The only addition we noted from the recommendations was that if the PSPO was approved, officers would include a suitable exemption in place for users of registered assistance dogs.

When the debate opened, Cllr Alan Clayton asked for clarification of who would become Authorised Officers. The officer said Police and PCSOs would be authorised officers but if Fylde chose to authorise them the potential was there for traffic enforcement officers (we guess she meant traffic wardens, but maybe her use of this particular terminology heralds an indication of something different in the future), and what she called 'other relevant officers.'

She said she did know that the Coast and Countryside Service is also currently recruiting some Rangers to be working on the coastal areas, and she would be looking to get them accredited too, so they would have additional responsibility and provide additional capacity if necessary.

Cllr Threlfall asked if Dog Wardens were not included in the list of Authorised Officers. The Officer said they were, and they would be the two full time officers involved, and anybody else would be supplementary.

Cllr Harvey spoke to the alternative options for the amenity beach, and said he supported and preferred option A. He also worried that what he called the high profile parks such as Lowther and Ashton Gardens which attracted large numbers of visitors, and he worried that having dogs running round during the summer, it could be problematic, so he thought they should have a seasonal PSPO on these areas as well.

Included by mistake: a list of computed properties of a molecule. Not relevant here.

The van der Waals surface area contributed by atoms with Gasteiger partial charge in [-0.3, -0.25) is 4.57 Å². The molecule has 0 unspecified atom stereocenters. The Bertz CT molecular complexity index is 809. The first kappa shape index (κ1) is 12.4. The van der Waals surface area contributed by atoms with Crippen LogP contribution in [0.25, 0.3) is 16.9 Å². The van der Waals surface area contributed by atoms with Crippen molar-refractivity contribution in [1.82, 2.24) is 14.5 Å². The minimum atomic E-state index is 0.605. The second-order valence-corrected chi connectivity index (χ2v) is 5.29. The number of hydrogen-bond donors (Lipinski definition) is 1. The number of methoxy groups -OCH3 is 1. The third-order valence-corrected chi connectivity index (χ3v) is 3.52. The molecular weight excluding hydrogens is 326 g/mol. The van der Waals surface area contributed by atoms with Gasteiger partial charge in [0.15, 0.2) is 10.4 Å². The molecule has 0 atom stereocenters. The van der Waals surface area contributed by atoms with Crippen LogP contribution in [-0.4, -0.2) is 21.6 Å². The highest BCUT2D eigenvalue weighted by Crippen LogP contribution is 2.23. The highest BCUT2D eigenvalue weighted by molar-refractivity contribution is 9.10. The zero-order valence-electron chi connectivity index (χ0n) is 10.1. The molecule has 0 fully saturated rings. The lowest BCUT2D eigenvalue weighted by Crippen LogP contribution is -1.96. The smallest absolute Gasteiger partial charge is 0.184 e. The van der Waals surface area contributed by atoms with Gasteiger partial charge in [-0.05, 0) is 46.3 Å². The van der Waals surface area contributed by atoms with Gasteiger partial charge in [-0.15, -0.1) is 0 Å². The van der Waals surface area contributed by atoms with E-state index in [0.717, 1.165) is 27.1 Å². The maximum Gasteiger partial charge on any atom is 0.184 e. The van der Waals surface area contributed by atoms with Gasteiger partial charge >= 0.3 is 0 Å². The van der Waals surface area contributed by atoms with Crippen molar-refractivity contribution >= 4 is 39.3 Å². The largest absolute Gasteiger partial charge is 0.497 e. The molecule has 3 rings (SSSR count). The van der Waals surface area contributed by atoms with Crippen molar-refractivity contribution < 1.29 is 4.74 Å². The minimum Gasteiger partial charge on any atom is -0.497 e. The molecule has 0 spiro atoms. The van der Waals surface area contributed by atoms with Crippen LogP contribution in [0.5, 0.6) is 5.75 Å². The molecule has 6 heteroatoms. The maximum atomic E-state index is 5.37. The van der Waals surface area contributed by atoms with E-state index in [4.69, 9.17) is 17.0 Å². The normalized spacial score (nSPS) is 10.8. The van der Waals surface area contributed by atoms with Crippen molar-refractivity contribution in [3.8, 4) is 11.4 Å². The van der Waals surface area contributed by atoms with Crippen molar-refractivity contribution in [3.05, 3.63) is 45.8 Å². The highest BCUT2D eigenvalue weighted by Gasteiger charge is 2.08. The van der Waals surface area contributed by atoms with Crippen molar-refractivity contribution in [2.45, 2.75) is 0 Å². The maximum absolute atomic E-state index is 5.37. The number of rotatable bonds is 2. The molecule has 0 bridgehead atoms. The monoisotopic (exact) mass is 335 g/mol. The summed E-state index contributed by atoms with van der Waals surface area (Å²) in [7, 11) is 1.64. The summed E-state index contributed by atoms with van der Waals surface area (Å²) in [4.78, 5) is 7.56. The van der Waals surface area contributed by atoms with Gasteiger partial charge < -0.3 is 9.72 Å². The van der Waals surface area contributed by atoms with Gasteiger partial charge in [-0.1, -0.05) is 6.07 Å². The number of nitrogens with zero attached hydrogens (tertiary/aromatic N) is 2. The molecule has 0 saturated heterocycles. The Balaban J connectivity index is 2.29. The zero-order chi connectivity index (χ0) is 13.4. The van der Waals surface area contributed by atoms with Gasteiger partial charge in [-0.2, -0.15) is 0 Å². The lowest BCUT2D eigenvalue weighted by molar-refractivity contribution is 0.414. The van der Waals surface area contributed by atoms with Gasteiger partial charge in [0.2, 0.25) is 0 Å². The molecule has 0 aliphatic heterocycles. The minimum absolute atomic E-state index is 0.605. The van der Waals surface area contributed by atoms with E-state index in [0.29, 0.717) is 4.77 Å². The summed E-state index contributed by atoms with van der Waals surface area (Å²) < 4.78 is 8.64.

The Chairman said:

".... Due to the extremely wide consultation that took place, the Cross Party Working Group took all the information from the consultation and formulated the recommendations that are with us tonight on the percentages of the consultees whereby we looked to all the recommendations that were over 50%in the replies we received. With regard to the specialist parks that you mention, they fell below 50% and so the Working Party took the view that if we're seriously going to consult with our residents, then we should be taking into account what our residents replied to us in coming to those conclusions."

Cllr Richard Fradley said he thought they had arrived at a pragmatic solution for the dogs PSPOs, and asked if there was future scope to add areas such as Ashton Gardens into the Order.

Fylde's officer said:

"That was one of the reasons why we opted for, whey we're proposing the 'dogs on leads by direction' because the key test in order to be able to introduce a PSPO is to be able to demonstrate there is regular ongoing or likelihood of this type of activity that would have a negative impact on the lives of people in the local area. And although we do have anecdotal evidence, and we have had people that have said previously, you know, - Oh I was out in Lowther Gardens for example and there were some dogs running loose - we haven't got consistent historic information to back up that that is a regular ongoing occurrence, therefore I think we would fall short of the test. Equally, as Cllr Eaves has said, there was not more than a maximum of 50% in terms of public response, in favour of introducing controls in those areas.